Newspaper article International Herald Tribune

The Rhythm of Bahia, the Beat of Its African Soul ; Reinventing a Carnaval with Much Fanfare and a Focus on Brazil's History

Newspaper article International Herald Tribune

The Rhythm of Bahia, the Beat of Its African Soul ; Reinventing a Carnaval with Much Fanfare and a Focus on Brazil's History

Article excerpt

Reinventing a carnaval with much fanfare and a refocus on Brazil's history.

On Sunday at noon, about 15,000 people were mustered for a parade at Campo Grande, Salvador's enormous park -- part of the annual six- day carnaval here that ended Tuesday. The parade was a show of solidarity: the first massed public performance of the city's blocos afro, the Afro-Brazilian drum groups that are also neighborhood associations and self-help initiatives in some of the city's poorest neighborhoods.

At the core were 450 percussionists, pounding out the marching, swinging beat of Bahian samba reggae, and Carlinhos Brown, a hit- making Brazilian songwriter and a bloco leader who organized and financed the parade. Around them were squadrons of costumed bloco members: Baianas in white hoop skirts, African-style dancers with straw fringes at shoulders and hips, crowned kings and queens, helmeted female warriors, hunters with glittering bows and arrows, twirling and kicking capoeira martial artists.

Thousands of other bloco members strutted along in groups wearing matching abadas -- carnival jerseys -- representing more than a dozen other blocos afro. Only one of Salvador's major blocos refused to join: Olodum, the group heard on Paul Simon's song "The Obvious Child" and seen in the video for Michael Jackson's "They Don't Care About Us."

The parade was a public affirmation -- and media magnet -- for an idea Mr. Brown has been promoting. He wants Salvador to create Afrodromo, a parade ground for the blocos afro, with 20,000 bleacher seats and skyboxes. He envisions a more high-tech version of the Sambodromo, where Rio de Janeiro's top carnaval events take place. The project is estimated by an executive producer, Raissa Martins, to cost $5 million.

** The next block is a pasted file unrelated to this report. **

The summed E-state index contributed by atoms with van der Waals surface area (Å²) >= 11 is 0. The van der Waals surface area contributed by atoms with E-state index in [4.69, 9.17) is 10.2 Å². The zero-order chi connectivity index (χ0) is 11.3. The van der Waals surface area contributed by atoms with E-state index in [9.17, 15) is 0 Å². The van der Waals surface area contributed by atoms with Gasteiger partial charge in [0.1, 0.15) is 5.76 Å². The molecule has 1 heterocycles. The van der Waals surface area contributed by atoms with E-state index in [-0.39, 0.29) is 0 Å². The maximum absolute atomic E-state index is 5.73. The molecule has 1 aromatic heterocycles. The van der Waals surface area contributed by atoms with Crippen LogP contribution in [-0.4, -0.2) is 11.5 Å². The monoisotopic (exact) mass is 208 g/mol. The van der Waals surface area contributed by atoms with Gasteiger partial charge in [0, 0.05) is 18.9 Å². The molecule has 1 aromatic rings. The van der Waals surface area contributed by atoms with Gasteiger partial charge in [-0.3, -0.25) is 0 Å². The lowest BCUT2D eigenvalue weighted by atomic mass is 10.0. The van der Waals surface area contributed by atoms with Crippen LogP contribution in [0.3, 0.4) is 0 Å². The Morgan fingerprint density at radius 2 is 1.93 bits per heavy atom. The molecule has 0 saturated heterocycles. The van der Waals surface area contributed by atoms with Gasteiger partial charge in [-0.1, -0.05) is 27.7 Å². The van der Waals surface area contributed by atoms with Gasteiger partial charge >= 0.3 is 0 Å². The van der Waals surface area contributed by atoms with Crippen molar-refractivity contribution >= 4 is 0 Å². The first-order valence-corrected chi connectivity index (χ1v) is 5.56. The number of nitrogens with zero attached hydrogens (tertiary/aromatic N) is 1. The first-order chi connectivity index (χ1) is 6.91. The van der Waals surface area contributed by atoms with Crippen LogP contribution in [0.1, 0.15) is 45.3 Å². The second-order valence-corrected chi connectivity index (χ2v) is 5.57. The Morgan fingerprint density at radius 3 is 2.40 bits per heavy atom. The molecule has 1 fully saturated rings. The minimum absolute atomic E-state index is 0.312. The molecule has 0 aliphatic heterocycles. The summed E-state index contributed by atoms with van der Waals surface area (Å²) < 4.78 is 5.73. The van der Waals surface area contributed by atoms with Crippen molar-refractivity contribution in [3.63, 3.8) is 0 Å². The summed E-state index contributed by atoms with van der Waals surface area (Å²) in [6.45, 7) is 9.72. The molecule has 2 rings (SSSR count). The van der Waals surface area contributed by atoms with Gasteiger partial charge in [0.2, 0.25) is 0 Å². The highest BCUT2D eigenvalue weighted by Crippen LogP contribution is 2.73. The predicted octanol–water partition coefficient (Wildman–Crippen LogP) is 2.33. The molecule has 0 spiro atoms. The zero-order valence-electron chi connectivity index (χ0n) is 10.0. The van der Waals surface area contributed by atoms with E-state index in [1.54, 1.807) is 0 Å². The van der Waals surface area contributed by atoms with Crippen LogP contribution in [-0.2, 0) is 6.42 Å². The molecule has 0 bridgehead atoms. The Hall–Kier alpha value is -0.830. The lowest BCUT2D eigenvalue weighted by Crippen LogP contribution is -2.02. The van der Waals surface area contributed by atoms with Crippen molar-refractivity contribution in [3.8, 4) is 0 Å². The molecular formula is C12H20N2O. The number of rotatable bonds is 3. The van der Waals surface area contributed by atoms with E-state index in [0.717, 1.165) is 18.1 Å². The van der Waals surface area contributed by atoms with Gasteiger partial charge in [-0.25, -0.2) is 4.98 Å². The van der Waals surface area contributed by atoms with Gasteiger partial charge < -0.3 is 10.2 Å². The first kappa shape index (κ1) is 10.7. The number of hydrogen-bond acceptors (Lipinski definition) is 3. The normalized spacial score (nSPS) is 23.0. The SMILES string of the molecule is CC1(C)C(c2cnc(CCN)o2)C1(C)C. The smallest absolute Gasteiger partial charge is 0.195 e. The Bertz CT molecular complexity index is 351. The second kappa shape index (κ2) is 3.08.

Afrodromo would be a new carnaval circuit. Salvador already has two primary ones: the long-established circuit along the downtown streets of Campo Grande, and a newer and now more prestigious route along the beachfront boulevard, from Barra to Ondina beaches. Mr. Brown hopes that with an established parade ground of their own, the blocos afro could gain prime-time media attention and also work together on merchandising and other programs. Afrodromo's advocates say it would help Salvador's carnaval reclaim its soul.

Salvador, with a welcoming Atlantic harbor, was the first capital of Brazil. From the 16th to the 19th centuries, until Brazil ended slavery in 1888, it was the largest port in the New World for the slave trade, and 80 percent of the city's population today is Afro- Brazilian. "Bahia has been a profound cauldron for the world's memories," Mr. Brown said.

African-rooted rhythms propel much of Brazilian popular music. Yet the prime-time face of carnaval is almost entirely white. "It is a model that goes against cultural diversity," said Albino Rubim, secretary of culture for the state of Bahia, who was attending the Afrodromo parade. "It's all related to business, to marketing, to sponsorship." He added: "A carnaval without the blacks is a carnaval that loses its soul. And carnaval in Bahia today has lost a lot."

Salvador's main carnaval parades, which bring an estimated two million people to the streets, feature pop hitmakers rolling along above the crowd on a trio eletrico, which is enormous: a tractor- trailer truck re-outfitted with video screens and a blasting sound system, with bands of frenetic percussionists and peppy lead singers performing on top.

Thousands of revelers surround each truck, singing along and dancing as only Brazilians dance, while the vehicle crawls along the route or stops to perform a few songs for television.

The size of the trios eletricos has caused a backlash of scaling down. Last Wednesday, the night before carnaval, the Barra-Ondina route was taken over by the Habeas Corpos parade: a procession of local brass bands and surrounding dancers, proudly unamplified. During carnaval, the four-man MicroTrio played psychedelic-tinged tropicalia songs from a pickup truck hung with a few amplifiers. …

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